I chose the Exploratorium exhibition, Never Lost: Polynesian Navigation. I was interested in the site mainly because I know nothing about the subject and was interested in how it would be represented. I’m also a big fan of the Exploratorium.

The site itself attempts (and, in my opinion, achieves) an immersive experience, opening with a haunting audio track that fades from conch shells and polynesian chants to the sounds of open sea, while the picture fades from black to a panoramic view of the ocean from a dugout canoe.

It would be highly unusual for a site with the word “Navigation” in the title to have put little thought into how it happens in the virtual world. As it turns out, the navigation scheme on the site is highly visual and well thought out. It’s not really possible to get lost. There is no real search to speak of on the site, as one is meant to progress through it, as if on a journey of their own. At any point, a user can jump to any of the four main categories (Origins, Canoe, Navigation, Voyage) through the global nav at the bottom of the page.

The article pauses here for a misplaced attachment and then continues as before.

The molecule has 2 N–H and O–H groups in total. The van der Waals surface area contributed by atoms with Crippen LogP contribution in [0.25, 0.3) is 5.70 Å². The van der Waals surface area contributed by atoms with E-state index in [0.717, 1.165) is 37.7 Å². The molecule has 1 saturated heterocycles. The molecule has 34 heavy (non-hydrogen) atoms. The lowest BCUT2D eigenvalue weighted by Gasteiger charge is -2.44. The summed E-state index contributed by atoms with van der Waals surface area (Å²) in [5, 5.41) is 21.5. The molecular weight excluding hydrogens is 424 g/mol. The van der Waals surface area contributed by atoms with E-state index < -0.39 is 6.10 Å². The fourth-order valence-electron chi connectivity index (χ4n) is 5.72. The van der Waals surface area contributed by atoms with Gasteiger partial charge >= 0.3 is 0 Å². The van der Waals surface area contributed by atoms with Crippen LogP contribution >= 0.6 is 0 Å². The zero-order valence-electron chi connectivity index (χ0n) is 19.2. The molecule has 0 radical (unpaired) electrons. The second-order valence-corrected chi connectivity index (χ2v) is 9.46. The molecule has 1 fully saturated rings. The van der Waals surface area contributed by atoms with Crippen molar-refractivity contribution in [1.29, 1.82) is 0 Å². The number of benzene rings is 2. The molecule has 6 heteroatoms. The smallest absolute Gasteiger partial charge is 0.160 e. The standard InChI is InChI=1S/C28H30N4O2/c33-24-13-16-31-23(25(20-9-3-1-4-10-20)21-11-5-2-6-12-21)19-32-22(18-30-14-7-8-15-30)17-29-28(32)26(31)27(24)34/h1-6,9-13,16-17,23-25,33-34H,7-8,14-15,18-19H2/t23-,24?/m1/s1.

Each category page leads to other subcategories. Each category page has a visual representation, and subcategories are repesented by pictures as well. Clicking on any of them brings one to that subcategory’s page. One pleasant design note: the page is built to more across the x axis, wider rather than tall, which evokes the horizon and the vastness of the sea.

There is a great deal of video on the site, which speaks to the oral nature of their culture. In this way, there is not and could not be a large focus on authority data or record data. In essence this is a site that focuses on interviews and some archeological data, which is probably why the site is about conveying a set of personal experiences rather than scholarly quotations. Each category and subcategory, in fact, starts with a quote from an interviewee. There are also many engaging interactive pages which lead to other pages with video.

Though I found the site to very engaging and informative, I thought that they could have been well served with, at the least a set of links that could provide access to secondary information outside of the site. I could look up the ‘Imiloa Astronomy Center of Hawai’i or the Polynesian Voyaging Society because they were mentioned on the site and in the credits, but it wouldn’t be too hard to put in some hard links to them as well.